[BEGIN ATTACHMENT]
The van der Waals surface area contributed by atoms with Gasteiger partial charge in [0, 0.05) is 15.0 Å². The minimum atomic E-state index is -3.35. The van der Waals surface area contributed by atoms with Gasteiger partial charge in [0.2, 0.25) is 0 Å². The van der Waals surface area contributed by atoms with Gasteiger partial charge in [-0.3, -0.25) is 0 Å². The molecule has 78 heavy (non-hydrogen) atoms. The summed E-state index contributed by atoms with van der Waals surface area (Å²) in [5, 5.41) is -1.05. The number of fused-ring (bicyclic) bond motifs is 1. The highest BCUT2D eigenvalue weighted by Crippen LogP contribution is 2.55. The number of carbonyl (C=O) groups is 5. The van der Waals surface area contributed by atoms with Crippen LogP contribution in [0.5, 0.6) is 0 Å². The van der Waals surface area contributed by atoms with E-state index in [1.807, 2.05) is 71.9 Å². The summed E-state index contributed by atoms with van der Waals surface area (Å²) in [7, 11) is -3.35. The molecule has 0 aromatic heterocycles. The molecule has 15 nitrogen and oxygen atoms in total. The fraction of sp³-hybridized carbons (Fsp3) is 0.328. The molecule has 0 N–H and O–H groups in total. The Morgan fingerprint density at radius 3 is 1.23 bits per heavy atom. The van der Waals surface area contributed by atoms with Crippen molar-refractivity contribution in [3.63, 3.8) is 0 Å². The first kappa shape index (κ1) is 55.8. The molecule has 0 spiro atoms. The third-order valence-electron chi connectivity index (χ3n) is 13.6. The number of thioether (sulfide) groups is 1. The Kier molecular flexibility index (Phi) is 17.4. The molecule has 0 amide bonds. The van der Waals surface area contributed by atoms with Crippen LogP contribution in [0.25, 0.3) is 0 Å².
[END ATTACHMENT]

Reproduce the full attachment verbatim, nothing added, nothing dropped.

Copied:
The van der Waals surface area contributed by atoms with Gasteiger partial charge in [0, 0.05) is 15.0 Å². The minimum atomic E-state index is -3.35. The van der Waals surface area contributed by atoms with Gasteiger partial charge in [0.2, 0.25) is 0 Å². The van der Waals surface area contributed by atoms with Gasteiger partial charge in [-0.3, -0.25) is 0 Å². The molecule has 78 heavy (non-hydrogen) atoms. The summed E-state index contributed by atoms with van der Waals surface area (Å²) in [5, 5.41) is -1.05. The number of fused-ring (bicyclic) bond motifs is 1. The highest BCUT2D eigenvalue weighted by Crippen LogP contribution is 2.55. The number of carbonyl (C=O) groups is 5. The van der Waals surface area contributed by atoms with Crippen LogP contribution in [0.5, 0.6) is 0 Å². The van der Waals surface area contributed by atoms with E-state index in [1.807, 2.05) is 71.9 Å². The summed E-state index contributed by atoms with van der Waals surface area (Å²) in [7, 11) is -3.35. The molecule has 0 aromatic heterocycles. The molecule has 15 nitrogen and oxygen atoms in total. The fraction of sp³-hybridized carbons (Fsp3) is 0.328. The molecule has 0 N–H and O–H groups in total. The Morgan fingerprint density at radius 3 is 1.23 bits per heavy atom. The van der Waals surface area contributed by atoms with Crippen molar-refractivity contribution in [3.63, 3.8) is 0 Å². The first kappa shape index (κ1) is 55.8. The molecule has 0 spiro atoms. The third-order valence-electron chi connectivity index (χ3n) is 13.6. The number of thioether (sulfide) groups is 1. The Kier molecular flexibility index (Phi) is 17.4. The molecule has 0 amide bonds. The van der Waals surface area contributed by atoms with Crippen LogP contribution in [0.25, 0.3) is 0 Å².